How many different kinds of cells are there in the brain? At least 133 kinds, including two types of neurons not recognized before, according to a pair of studies featured on the cover of this week’s issue of the journal Nature.
The “parts list” builds on 15 years of work at Seattle’s Allen Institute, focused on analyzing genetic activity in nearly 24,000 of the 100 million brain cells in the mouse cortex. Each cell type exhibited a different combination of genes that were turned on or off.
“This is by far the most comprehensive, most in-depth analysis of any regions of the cortex in any species,” senior study author Hongkui Zeng, executive director of structured science at the Allen Institute for Brain Science, said in a news release. “We can now say that we understand the distribution rules for its parts list.”
The region of the cortex that Zeng and her colleagues studied is responsible for processing visual and motor function. Other regions should follow similar rules of organization, the researchers said.
“With all these data in hand, we can start to learn new principles of how the brain is organized — and ultimately, how it works,” Zeng said.
Researchers at the Howard Hughes Medical Institute’s Janelia Research Campus in Virginia used the Allen Institute’s gene expression data as well as the physical shapes of brain cells to identify two new types of pyramidal tract neurons involved in movement. Then they monitored the cells’ activity in live mice to figure out their function.
One of the neuron types plays a role in preparing for a movement — for example, the lick of a tongue. The other type works to trigger the movement itself.
Janelia’s Karel Svoboda, senior author of the motor neuron study, said that tracking gene expression is “a very efficient way of getting at cell types.”
“That’s really what the Allen Institute is at the core,” Svoboda said. “The motor cortex study is the first salvo in a different type of cell type classification, where gene expression information, structural information and measurements of neural activity are brought together to make statements about the function of specific cell types in the brain.”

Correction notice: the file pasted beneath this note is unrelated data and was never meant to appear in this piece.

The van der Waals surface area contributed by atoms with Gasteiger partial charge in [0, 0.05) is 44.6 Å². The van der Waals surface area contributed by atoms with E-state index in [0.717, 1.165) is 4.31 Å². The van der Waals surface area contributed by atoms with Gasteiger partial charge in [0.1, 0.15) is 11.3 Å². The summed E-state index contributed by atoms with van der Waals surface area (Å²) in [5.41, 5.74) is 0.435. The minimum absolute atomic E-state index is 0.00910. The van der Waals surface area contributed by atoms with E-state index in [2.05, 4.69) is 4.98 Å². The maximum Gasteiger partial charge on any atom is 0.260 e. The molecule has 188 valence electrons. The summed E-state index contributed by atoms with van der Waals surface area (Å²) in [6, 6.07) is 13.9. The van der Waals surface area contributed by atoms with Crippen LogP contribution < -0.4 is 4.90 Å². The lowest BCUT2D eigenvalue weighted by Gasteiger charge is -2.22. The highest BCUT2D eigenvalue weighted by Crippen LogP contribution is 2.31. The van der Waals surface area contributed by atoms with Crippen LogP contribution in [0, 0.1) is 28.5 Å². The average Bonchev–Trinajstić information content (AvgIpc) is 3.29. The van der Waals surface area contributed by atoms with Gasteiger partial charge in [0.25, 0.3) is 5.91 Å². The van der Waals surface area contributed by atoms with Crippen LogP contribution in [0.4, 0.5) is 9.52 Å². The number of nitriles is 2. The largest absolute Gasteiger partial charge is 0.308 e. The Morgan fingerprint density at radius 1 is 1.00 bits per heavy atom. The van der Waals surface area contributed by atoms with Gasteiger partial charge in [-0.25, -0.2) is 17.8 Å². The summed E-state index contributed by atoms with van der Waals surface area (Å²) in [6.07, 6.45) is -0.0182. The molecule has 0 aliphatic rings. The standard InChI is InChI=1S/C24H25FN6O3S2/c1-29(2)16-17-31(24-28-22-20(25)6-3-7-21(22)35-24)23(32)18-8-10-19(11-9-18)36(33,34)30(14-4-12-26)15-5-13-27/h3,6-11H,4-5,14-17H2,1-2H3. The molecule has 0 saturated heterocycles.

The newly published study could well point the way to a comprehensive catalog of brain cells, which will help researchers get a better grip on how all those different types of cells work together to give rise to sensory input, motor function and ultimately consciousness.
Neuroscientists use a variety of methods to characterize brain cells, including their physical shape and the pattern of their electrical activity. But analyzing gene expression is arguably the best way to do a cell-by-cell characterization.
“It’s only through recent advances in technology that we can measure the activity of so many genes in a single cell,” said Bosiljka Tasic, associate director of molecular genetics at the Allen Institute of Brain Science and principal author of the cell-type study. “Ultimately, we are also working to study not only gene expression, but may of the cells’ other properties — including their function, which is the most elusive, the most difficult to define.”
In a Nature commentary, Aparna Bhaduri and Tomasz Nowakowski of the Broad Center for Regeneration Medicine and Stem Cell Research say the two studies demonstrate the “transformative potential” of brain cell atlases like the ones that are the Allen Institute’s specialty.
“They make a strong case for conducting similar studies of more cell types and of the brains of animals of different species, including humans, at various ages,” Bhaduri and Nowakowski write. One recent study, based in part on Allen Institute data, identified a type of brain cell called the “rosehip neuron” that doesn’t seem to exist in mice and may be linked to higher-order cognition.
Bhaduri and Nowakowski say such studies could yield fresh insights into the vulnerability of different types of cells to different diseases, and guide stem-cell researchers as they create brain cells in the lab for research into those diseases as well as new types of drugs.
Tasic, Zeng and Svoboda are among 48 authors of the Nature paper titled “Shared and Distinct Transcriptomic Cell Types Across Neocortical Areas.” Janelia’s Michael Economo is the principal author of the second paper, titled “Distinct Descending Motor Cortex Pathways and Their Roles in Movement.” Co-authors include Tasic, Zeng and Svoboda and 11 other researchers.